What they get instead is a gorgeous double album, which combines the kooky vitality of her debut, The Family Jewels, the pop sheen of its follow-up, Electra Heart, and the introspective songcraft of 2015’s Froot.

“It’s weird to talk about it in terms of old records, but I know what you mean,” she says. “I kind of held my horses and didn’t try to make it any one thing.”

To assist her, Marina brought in a hand-picked selection of collaborators, including her boyfriend Jack Patterson from Clean Bandit, and Lorde’s frequent co-writer Joel Little.

It was a bold step for the singer, who’d sworn off the pop production line after a bad experience on her second album.

In 2015, Marina told the BBC that “co-writing is killing pop” – but she says songwriting sessions have changed dramatically since the days when labels demanded armour-plated radio hits in the style of Katy Perry or Kylie Minogue.

“Culturally, songwriting’s changed quite a lot. It’s become a lot more fluid and fun,” she explains.

“I don’t feel like, ‘Oh my God, I’ve got to write a hit’. It’s like, ‘I’m going to write a song with people I really like.'”

The alternative still exists, of course, and Marina says it can be painfully obvious when a song has emerged from a songwriting camp, where dozens of producers compete to write the best hooks.

“You’re like, ‘Ah, that’s a writing session song,’ and you know they’ve worked really hard on it” she says.

“Sometimes I really enjoy that, like, ‘God that hook is soooo good.’ And I think I could probably have gone that way if I’d needed to or wanted to, but I don’t write for that reason,” she says.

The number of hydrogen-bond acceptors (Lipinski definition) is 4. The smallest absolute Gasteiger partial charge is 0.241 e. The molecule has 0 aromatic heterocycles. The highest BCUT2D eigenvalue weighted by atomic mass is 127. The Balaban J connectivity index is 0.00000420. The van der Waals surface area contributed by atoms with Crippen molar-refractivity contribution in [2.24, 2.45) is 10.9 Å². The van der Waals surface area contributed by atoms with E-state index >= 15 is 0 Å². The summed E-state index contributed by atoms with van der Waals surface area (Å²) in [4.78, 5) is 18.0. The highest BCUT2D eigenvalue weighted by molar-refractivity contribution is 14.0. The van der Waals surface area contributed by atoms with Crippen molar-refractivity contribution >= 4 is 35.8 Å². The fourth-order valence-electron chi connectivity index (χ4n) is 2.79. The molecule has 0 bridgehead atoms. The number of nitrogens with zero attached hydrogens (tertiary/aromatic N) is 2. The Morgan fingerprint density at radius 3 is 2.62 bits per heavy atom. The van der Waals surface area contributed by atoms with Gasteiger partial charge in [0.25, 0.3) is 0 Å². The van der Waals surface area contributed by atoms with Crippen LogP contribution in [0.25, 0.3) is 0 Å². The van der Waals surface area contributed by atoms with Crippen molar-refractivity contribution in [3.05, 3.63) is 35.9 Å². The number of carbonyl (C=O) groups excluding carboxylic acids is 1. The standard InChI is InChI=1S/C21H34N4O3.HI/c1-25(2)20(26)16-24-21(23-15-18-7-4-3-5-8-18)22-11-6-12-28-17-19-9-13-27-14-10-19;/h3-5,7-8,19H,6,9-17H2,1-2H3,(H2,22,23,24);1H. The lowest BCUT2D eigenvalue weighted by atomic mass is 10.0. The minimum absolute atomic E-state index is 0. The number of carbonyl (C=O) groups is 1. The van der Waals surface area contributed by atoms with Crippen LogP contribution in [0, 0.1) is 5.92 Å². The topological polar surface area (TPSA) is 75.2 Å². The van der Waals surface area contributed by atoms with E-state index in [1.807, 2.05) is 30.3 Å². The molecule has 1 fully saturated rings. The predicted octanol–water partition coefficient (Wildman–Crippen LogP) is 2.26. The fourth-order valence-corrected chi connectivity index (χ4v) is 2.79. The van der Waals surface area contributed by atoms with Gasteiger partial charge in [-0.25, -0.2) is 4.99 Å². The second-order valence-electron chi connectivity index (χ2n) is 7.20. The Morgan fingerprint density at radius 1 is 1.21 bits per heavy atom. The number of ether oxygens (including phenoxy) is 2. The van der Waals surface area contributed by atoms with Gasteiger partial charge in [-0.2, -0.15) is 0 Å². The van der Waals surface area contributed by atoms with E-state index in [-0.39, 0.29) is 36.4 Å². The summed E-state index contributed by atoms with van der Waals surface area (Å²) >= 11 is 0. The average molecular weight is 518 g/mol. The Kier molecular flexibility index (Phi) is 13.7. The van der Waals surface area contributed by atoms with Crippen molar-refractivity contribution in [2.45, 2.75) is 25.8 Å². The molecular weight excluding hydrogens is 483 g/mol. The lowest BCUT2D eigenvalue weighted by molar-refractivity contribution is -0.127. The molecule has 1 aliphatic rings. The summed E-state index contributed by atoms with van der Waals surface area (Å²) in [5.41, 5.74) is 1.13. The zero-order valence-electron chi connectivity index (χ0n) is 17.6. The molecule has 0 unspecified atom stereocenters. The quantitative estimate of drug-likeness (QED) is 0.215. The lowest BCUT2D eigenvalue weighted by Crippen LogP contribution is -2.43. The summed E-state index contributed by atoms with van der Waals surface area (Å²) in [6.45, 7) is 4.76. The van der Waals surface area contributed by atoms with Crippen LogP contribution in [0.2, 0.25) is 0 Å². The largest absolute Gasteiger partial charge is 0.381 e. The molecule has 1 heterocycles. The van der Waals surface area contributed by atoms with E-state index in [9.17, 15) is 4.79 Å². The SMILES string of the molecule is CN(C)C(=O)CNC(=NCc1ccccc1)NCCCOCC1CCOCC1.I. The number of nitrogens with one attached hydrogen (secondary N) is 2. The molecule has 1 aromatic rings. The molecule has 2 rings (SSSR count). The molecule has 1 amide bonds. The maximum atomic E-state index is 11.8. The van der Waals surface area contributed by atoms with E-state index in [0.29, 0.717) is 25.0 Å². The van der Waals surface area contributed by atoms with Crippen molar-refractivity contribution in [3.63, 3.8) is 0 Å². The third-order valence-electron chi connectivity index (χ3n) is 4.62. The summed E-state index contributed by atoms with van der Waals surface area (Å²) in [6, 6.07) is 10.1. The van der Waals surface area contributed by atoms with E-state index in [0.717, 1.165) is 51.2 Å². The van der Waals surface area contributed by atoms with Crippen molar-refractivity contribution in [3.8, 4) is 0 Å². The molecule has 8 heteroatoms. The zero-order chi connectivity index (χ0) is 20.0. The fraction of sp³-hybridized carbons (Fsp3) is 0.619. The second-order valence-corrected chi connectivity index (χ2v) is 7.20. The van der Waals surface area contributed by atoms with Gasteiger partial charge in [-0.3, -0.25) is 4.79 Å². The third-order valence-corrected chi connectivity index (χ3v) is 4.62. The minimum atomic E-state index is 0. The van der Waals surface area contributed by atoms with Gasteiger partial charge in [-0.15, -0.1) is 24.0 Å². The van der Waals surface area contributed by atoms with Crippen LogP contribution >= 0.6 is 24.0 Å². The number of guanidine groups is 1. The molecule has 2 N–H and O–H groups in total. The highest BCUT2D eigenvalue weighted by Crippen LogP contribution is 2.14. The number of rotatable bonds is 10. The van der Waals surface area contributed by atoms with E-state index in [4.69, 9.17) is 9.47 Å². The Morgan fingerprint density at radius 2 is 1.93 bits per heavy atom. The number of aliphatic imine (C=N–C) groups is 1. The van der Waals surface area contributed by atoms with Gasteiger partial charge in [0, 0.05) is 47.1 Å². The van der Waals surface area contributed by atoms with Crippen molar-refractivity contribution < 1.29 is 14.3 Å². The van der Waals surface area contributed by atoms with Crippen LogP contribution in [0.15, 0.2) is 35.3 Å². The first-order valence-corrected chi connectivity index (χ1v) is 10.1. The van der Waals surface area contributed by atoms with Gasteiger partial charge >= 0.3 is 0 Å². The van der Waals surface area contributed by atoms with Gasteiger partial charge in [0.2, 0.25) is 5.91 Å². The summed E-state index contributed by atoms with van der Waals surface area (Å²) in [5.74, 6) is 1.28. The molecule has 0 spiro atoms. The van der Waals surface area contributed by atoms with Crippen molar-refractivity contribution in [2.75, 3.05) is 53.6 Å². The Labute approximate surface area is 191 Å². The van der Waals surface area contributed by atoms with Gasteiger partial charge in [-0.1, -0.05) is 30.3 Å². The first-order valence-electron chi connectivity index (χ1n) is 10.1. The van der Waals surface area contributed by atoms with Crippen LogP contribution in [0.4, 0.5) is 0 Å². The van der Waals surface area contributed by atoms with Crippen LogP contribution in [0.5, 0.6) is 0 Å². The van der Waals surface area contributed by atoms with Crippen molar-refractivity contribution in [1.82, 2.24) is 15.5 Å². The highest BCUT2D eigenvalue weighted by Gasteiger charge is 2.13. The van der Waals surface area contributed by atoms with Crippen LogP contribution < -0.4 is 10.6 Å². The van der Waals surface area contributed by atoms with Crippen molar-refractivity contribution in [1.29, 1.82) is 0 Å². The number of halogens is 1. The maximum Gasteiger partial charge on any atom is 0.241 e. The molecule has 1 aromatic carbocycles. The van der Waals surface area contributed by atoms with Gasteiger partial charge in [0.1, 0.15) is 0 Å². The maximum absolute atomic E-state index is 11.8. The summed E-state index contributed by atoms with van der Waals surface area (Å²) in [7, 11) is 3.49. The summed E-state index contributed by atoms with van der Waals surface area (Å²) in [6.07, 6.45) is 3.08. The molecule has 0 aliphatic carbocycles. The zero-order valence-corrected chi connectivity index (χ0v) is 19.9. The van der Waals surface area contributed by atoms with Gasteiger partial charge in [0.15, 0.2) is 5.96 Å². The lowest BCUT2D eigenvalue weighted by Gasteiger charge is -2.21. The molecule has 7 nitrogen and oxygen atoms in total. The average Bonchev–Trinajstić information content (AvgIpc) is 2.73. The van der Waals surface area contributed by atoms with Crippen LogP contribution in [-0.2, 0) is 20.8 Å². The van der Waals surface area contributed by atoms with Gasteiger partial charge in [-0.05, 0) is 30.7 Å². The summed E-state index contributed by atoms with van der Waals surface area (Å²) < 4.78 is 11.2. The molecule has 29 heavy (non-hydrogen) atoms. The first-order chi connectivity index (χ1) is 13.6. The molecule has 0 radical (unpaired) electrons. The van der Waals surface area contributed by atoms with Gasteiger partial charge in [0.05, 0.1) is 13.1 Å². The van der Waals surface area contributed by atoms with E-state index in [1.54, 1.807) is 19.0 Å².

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Zoey Grossman

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The singer is also taking a new approach to her live shows, with a band of musicians who double as dancers

By shedding expectations of who she should be – both external and self-imposed – it seems that Marina has found equilibrium.

The 25-year-old who sang about being “driven by a greed to succeed” is now 33 and finds herself “more still, or at peace inside”.

You can hear it in the single, Orange Trees, which evokes the tranquillity she found on the Greek island of Lefkada, where her father’s side of the family comes from.

On the similarly summery Enjoy Your Life, she tells herself: “Sit back and enjoy your problems / You don’t always have to solve them.”

“I’m someone who really loves ticking things off a list,” she explains, “but at some point you’ve got to realise that the human experience is incredibly messy”.

“I feel like, even if I tick all the things off one day, the next I’m going to wake up and there’s more to do, so I may as well give up and enjoy myself.”

She pauses, and asks if “looking after yourself is a weird thing to be talking about in a song?”

Almost certainly not. In fact, Marina’s been talking about mental health since her first single, Obsessions, in 2009, since when it’s become an increasingly visible topic in pop.

“I know!” laughs Marina. “Just as I’ve become my most stable ever.”

Love and Fear is out now on Atlantic Records.